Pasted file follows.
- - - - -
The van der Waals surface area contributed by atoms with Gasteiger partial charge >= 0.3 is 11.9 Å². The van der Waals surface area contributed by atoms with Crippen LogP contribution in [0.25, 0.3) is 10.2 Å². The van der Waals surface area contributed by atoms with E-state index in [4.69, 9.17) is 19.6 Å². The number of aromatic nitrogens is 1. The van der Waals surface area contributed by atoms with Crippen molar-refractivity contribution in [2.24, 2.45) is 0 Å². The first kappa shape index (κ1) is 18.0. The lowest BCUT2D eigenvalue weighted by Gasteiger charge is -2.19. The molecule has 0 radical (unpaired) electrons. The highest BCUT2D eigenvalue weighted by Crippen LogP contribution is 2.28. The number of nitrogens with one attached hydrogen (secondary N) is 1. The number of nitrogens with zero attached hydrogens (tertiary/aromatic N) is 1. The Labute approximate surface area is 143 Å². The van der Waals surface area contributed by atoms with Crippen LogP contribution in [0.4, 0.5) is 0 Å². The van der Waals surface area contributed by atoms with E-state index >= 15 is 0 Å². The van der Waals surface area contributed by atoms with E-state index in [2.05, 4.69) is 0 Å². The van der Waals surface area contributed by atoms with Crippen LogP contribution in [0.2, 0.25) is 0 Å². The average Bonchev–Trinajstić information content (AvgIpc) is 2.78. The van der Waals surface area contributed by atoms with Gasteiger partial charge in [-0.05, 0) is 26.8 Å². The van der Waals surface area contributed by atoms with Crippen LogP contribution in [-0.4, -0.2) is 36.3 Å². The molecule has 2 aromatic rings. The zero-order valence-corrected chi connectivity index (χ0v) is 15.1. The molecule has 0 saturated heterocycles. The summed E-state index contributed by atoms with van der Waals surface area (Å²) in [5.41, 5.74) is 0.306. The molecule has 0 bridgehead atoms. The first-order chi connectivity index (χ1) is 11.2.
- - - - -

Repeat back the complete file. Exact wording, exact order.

The van der Waals surface area contributed by atoms with Gasteiger partial charge >= 0.3 is 11.9 Å². The van der Waals surface area contributed by atoms with Crippen LogP contribution in [0.25, 0.3) is 10.2 Å². The van der Waals surface area contributed by atoms with E-state index in [4.69, 9.17) is 19.6 Å². The number of aromatic nitrogens is 1. The van der Waals surface area contributed by atoms with Crippen molar-refractivity contribution in [2.24, 2.45) is 0 Å². The first kappa shape index (κ1) is 18.0. The lowest BCUT2D eigenvalue weighted by Gasteiger charge is -2.19. The molecule has 0 radical (unpaired) electrons. The highest BCUT2D eigenvalue weighted by Crippen LogP contribution is 2.28. The number of nitrogens with one attached hydrogen (secondary N) is 1. The number of nitrogens with zero attached hydrogens (tertiary/aromatic N) is 1. The Labute approximate surface area is 143 Å². The van der Waals surface area contributed by atoms with Crippen LogP contribution in [0.4, 0.5) is 0 Å². The van der Waals surface area contributed by atoms with E-state index >= 15 is 0 Å². The van der Waals surface area contributed by atoms with E-state index in [2.05, 4.69) is 0 Å². The van der Waals surface area contributed by atoms with Crippen LogP contribution in [0.2, 0.25) is 0 Å². The average Bonchev–Trinajstić information content (AvgIpc) is 2.78. The van der Waals surface area contributed by atoms with Gasteiger partial charge in [-0.05, 0) is 26.8 Å². The van der Waals surface area contributed by atoms with Crippen LogP contribution in [-0.4, -0.2) is 36.3 Å². The molecule has 2 aromatic rings. The zero-order valence-corrected chi connectivity index (χ0v) is 15.1. The molecule has 0 saturated heterocycles. The summed E-state index contributed by atoms with van der Waals surface area (Å²) in [5.41, 5.74) is 0.306. The molecule has 0 bridgehead atoms. The first-order chi connectivity index (χ1) is 11.2.